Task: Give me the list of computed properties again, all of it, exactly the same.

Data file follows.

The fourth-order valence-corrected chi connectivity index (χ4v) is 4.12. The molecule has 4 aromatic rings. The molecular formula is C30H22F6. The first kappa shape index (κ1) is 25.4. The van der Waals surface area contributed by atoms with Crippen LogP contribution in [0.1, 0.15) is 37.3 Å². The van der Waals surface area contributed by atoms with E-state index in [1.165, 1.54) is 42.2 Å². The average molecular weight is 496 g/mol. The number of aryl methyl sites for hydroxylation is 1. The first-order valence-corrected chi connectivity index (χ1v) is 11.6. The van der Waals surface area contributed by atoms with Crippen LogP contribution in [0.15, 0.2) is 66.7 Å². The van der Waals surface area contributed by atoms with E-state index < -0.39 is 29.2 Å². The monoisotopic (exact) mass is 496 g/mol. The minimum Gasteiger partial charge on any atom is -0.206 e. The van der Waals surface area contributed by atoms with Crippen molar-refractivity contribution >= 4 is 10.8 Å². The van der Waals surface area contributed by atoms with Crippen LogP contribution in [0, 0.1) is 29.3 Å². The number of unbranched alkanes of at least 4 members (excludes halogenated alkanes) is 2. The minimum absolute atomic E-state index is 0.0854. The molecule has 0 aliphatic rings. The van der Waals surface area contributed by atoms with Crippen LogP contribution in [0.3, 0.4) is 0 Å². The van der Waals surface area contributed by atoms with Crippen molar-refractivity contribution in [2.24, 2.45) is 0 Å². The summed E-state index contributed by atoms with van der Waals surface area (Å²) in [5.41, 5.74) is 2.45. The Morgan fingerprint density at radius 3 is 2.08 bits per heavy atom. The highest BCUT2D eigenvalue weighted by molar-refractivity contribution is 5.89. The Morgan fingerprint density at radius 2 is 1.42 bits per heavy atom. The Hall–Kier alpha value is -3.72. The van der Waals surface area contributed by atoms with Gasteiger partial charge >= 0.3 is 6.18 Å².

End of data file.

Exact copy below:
The fourth-order valence-corrected chi connectivity index (χ4v) is 4.12. The molecule has 4 aromatic rings. The molecular formula is C30H22F6. The first kappa shape index (κ1) is 25.4. The van der Waals surface area contributed by atoms with Crippen LogP contribution in [0.1, 0.15) is 37.3 Å². The van der Waals surface area contributed by atoms with E-state index in [1.165, 1.54) is 42.2 Å². The average molecular weight is 496 g/mol. The number of aryl methyl sites for hydroxylation is 1. The first-order valence-corrected chi connectivity index (χ1v) is 11.6. The van der Waals surface area contributed by atoms with Crippen LogP contribution in [0.15, 0.2) is 66.7 Å². The van der Waals surface area contributed by atoms with E-state index < -0.39 is 29.2 Å². The monoisotopic (exact) mass is 496 g/mol. The minimum Gasteiger partial charge on any atom is -0.206 e. The van der Waals surface area contributed by atoms with Crippen molar-refractivity contribution >= 4 is 10.8 Å². The van der Waals surface area contributed by atoms with Crippen LogP contribution in [0, 0.1) is 29.3 Å². The number of unbranched alkanes of at least 4 members (excludes halogenated alkanes) is 2. The minimum absolute atomic E-state index is 0.0854. The molecule has 0 aliphatic rings. The van der Waals surface area contributed by atoms with Crippen LogP contribution in [0.3, 0.4) is 0 Å². The van der Waals surface area contributed by atoms with Crippen molar-refractivity contribution in [2.24, 2.45) is 0 Å². The summed E-state index contributed by atoms with van der Waals surface area (Å²) in [5.41, 5.74) is 2.45. The Morgan fingerprint density at radius 3 is 2.08 bits per heavy atom. The highest BCUT2D eigenvalue weighted by molar-refractivity contribution is 5.89. The Morgan fingerprint density at radius 2 is 1.42 bits per heavy atom. The Hall–Kier alpha value is -3.72. The van der Waals surface area contributed by atoms with Gasteiger partial charge >= 0.3 is 6.18 Å².